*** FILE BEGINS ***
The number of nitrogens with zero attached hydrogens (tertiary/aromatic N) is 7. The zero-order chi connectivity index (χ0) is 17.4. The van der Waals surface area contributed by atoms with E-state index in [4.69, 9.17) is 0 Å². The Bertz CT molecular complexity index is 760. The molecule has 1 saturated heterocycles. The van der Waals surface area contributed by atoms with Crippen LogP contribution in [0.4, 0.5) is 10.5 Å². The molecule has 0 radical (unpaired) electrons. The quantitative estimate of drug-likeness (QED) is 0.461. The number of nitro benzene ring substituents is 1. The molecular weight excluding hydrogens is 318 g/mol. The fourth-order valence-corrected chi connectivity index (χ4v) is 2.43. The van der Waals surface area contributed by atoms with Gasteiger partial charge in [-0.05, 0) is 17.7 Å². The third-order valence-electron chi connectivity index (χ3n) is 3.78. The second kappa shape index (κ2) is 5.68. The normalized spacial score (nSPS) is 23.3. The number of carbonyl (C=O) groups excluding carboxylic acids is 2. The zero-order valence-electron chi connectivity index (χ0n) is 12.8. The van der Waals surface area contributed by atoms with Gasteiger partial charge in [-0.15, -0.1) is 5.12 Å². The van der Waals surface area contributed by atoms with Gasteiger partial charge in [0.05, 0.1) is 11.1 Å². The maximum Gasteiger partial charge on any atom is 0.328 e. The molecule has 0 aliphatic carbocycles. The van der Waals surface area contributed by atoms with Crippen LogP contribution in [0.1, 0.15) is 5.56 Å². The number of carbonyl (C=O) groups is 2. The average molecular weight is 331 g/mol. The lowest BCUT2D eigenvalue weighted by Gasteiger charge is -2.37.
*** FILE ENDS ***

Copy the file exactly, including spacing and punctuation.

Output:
The number of nitrogens with zero attached hydrogens (tertiary/aromatic N) is 7. The zero-order chi connectivity index (χ0) is 17.4. The van der Waals surface area contributed by atoms with E-state index in [4.69, 9.17) is 0 Å². The Bertz CT molecular complexity index is 760. The molecule has 1 saturated heterocycles. The van der Waals surface area contributed by atoms with Crippen LogP contribution in [0.4, 0.5) is 10.5 Å². The molecule has 0 radical (unpaired) electrons. The quantitative estimate of drug-likeness (QED) is 0.461. The number of nitro benzene ring substituents is 1. The molecular weight excluding hydrogens is 318 g/mol. The fourth-order valence-corrected chi connectivity index (χ4v) is 2.43. The van der Waals surface area contributed by atoms with Gasteiger partial charge in [-0.05, 0) is 17.7 Å². The third-order valence-electron chi connectivity index (χ3n) is 3.78. The second kappa shape index (κ2) is 5.68. The normalized spacial score (nSPS) is 23.3. The number of carbonyl (C=O) groups excluding carboxylic acids is 2. The zero-order valence-electron chi connectivity index (χ0n) is 12.8. The van der Waals surface area contributed by atoms with Gasteiger partial charge in [-0.15, -0.1) is 5.12 Å². The van der Waals surface area contributed by atoms with Gasteiger partial charge in [0.05, 0.1) is 11.1 Å². The maximum Gasteiger partial charge on any atom is 0.328 e. The molecule has 0 aliphatic carbocycles. The van der Waals surface area contributed by atoms with Crippen LogP contribution in [0.1, 0.15) is 5.56 Å². The number of carbonyl (C=O) groups is 2. The average molecular weight is 331 g/mol. The lowest BCUT2D eigenvalue weighted by Gasteiger charge is -2.37.